What is Archaebacteria?
Archaebacteria are a unique type of single-celled organism that has challenged the traditional way scientists classify life. Until the advent of advanced genetic and molecular biology studies, archaebacteria were considered to be part of the same kingdom of single-celled organisms as bacteria, known as Monera.
However, sophisticated genetic and biochemical studies have revealed that archaebacteria are so different from other modern life forms that they constitute a distinct domain in the new “phylogenetic tree of life,” called “Archaea.”
Archaebacteria are modern descendants of a very ancient lineage of bacteria that evolved around sulfur-rich deep-sea vents. They are different from “modern” bacteria and all other modern life forms in many ways, including their unique biochemistry, which gives scientists insight into the workings of ancient life.
In fact, some scientists propose that the archaebacteria Thermoplasma may be ancestors of the nuclei of our own eukaryotic cells, which are believed to have developed through the process of endosymbiosis.
Another remarkable trait of archaebacteria is their ability to survive in extreme environments, including very salty, very acidic, and very hot surroundings. Archaebacteria have been recorded surviving temperatures as high as 190° Fahrenheit and acidities as high as 0.9 pH.
Their ability to survive in such harsh conditions is due to their unique biochemical characteristics, such as their cell membrane structure and metabolism, which are different from those of other organisms.
Archaebacteria have also challenged scientists’ ideas about how to define a species because they practice a lot of horizontal gene transfer, where genes are transferred from one individual to another during their lifetimes.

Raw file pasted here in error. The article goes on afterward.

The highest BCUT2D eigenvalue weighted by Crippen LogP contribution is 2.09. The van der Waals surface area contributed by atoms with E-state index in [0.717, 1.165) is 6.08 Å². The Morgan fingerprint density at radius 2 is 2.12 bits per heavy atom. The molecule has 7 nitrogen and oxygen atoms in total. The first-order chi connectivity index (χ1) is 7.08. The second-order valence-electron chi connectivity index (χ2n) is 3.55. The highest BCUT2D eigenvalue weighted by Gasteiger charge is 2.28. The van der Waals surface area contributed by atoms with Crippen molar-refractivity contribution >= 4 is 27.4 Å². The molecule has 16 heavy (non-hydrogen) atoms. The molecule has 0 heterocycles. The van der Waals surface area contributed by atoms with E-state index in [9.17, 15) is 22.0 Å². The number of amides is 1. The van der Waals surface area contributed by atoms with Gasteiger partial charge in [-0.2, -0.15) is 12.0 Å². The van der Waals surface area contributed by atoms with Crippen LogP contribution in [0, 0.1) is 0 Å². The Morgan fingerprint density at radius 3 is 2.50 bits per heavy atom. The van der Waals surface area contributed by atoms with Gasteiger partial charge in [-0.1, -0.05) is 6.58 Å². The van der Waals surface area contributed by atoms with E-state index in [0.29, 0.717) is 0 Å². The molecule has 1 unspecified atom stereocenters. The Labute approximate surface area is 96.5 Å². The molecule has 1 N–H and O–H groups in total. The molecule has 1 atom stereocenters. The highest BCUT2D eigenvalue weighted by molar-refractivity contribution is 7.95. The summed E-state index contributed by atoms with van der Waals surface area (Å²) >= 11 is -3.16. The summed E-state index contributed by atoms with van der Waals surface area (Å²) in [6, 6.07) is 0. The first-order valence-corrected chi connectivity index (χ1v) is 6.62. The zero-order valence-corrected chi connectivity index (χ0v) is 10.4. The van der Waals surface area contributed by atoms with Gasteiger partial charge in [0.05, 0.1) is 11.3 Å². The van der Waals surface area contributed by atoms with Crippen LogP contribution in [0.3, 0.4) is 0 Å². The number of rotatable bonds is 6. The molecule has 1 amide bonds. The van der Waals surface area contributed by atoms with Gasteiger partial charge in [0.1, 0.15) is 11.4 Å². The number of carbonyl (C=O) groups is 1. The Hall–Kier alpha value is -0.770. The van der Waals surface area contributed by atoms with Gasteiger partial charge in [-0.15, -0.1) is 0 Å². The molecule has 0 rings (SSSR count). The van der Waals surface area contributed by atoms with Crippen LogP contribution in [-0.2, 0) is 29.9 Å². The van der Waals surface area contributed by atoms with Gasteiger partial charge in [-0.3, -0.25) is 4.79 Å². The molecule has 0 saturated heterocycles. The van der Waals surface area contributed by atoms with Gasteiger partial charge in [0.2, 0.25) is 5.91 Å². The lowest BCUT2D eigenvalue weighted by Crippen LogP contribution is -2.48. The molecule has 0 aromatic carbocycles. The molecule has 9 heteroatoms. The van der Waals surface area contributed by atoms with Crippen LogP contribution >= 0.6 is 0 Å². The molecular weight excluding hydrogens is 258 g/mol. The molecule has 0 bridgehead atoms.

This makes it difficult to determine how closely different cells are related or if archaebacteria cells have the stable combinations of traits that scientists typically use to define a species.
Here are some of the important characteristics of archaebacteria:
- Obligate or Facultative Anaerobes: Archaebacteria are able to thrive in the absence of oxygen, making them obligate or facultative anaerobes. They are the only organisms that are able to undergo methanogenesis, a process in which they produce methane as a byproduct of their metabolism.
- Unique Cell Membranes: The cell membranes of archaebacteria are composed of lipids, which are different from the lipids found in the cell membranes of other organisms. The lipids in archaebacterial cell membranes have branched chains and ether linkages, which make them more stable in extreme environments.
- Rigid Cell Walls: The cell walls of archaebacteria are rigid and provide shape and support to the cell. They also protect the cell from bursting under hypotonic conditions. The cell wall of archaebacteria is composed of pseudo-murein, which is similar to the peptidoglycan found in bacterial cell walls but is resistant to the effects of lysozyme.
- No Membrane-Bound Organelles: Archaebacteria do not have membrane-bound organelles such as nuclei, endoplasmic reticulum, mitochondria, lysosomes, or chloroplasts. Instead, all the compounds required for nutrition and metabolism are found in the thick cytoplasm of the cell.
- Extremophiles: Archaebacteria can live in a variety of environments and are often referred to as extremophiles. They can survive in acidic and alkaline aquatic regions, as well as in temperatures above boiling point. They can also withstand a very high pressure of more than 200 atmospheres.
- Antibiotic Resistance: Archaebacteria are indifferent to major antibiotics because they contain plasmids that have antibiotic-resistance enzymes.